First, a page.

I always took my responsibilities seriously and still do, even though I no longer practice law.

      I do believe that Dzhokhar Tsarnaev’s defense team is doing its thankless job very well. Their effort is heroic.

      • Malisha says:

        I’m sure this trial has been horrifying to the defense lawyers as well as to the spectators, jurors, court personnel, etc. etc. etc. It almost seems like the prosecutors are indulging in rage-fueled cruelty to “a large number of people.”

        I have grown up with several horrifying images indelibly burned into my memory because of techniques that were supposed to teach people (even children) how wrong bad things were. My particular horrifying images came from the Holocaust reporting going on in the late 40s and for some reason people did not understand that a graphic picture of terroristic violence can itself cause a form of PTSD. Sometimes I still (60 years later and none of it was my personal experience!) see these images in nightmares. And I never had to listen to any of the victims actually speak about their personal experiences! I think people who survive this trial will need a lot of help to get over it, if ever they can.

  6. nancybenefiel says:

    The death penalty is wrong, always.No government should have the right to take away a human beings life, no matter what that human being has done.It cheapens the entire society. There is always a margin of error

  7. bettykath says:

    I read your article at firedoglake. The prosecution certainly wants the death penalty. I wouldn’t be surprised if some of the jurors end up with a form of PTSD after seeing all that was shown. It had to be traumatic.

  8. Two sides to a story says:

    I’m appalled at so many examples of how our justice system works around the country. This case is truly a slam-dunk life sentence case, so why should prosecutors go over the top with drama? It’s enough to have victims testify. Hopefully the jury has the decency and the balls to not seek the death penalty.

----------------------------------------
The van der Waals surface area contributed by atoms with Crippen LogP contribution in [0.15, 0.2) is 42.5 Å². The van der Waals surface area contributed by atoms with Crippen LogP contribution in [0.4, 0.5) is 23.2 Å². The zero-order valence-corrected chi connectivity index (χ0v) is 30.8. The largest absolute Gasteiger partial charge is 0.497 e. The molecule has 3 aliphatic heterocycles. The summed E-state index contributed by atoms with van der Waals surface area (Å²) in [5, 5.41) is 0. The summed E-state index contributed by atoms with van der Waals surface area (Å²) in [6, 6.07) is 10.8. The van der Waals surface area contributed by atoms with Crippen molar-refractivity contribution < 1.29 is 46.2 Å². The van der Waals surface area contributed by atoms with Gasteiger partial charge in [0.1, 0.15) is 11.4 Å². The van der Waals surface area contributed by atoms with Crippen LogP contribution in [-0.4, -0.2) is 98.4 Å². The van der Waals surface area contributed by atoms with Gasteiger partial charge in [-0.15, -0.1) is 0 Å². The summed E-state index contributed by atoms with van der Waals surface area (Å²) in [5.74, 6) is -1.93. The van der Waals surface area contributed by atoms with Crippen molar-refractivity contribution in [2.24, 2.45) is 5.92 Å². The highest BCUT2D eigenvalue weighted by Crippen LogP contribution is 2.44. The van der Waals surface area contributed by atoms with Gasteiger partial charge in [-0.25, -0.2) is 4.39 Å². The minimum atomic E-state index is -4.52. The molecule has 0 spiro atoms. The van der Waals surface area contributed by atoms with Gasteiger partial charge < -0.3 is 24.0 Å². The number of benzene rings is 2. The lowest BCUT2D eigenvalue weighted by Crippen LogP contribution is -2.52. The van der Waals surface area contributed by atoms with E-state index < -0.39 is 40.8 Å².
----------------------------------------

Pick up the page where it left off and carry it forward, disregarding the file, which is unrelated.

I’m getting extremely disillusioned with life in the good ole USA and feel our government needs to be cleaned out from top to bottom.

    • Me too.

      BTW, it’s been fun to watch the Republicans thoroughly humiliate themselves with their ridiculous freedom of religion bills to discriminate against LGBT people.

      • bettykath says:

        What I found so surprising in the latest law is that it included, not just individuals or family owned businesses, but all corporations, as well.

        • gblock says:

          Did the Hobby Lobby case (which allowed the employers to exclude certain forms of birth control from the company-provided insurance policy) open the door for this?

          • The idea of using the freedom of religion clause to create a ‘right’ to discriminate against others is an ALEC idea. I think ALEC was the source of the legal argument that the SCOTUS relied on in the Hobby Lobby case.

  9. Thank you for your post and comments. I also ponder where there is any sense of humanity. The bombing crime was horrendous and evil, no doubt. That does not make the defendant an animal. One more human tragedy is ongoing in that court room; no winners. Nothing will bring back any of the victims or restore the wounded. Most calls for justice include an element of mercy. The state’s case was a given; no contest. I truly feel sorry for the juror experience at this point. I hope the call for vengeance, or apparent desire, does not prevail.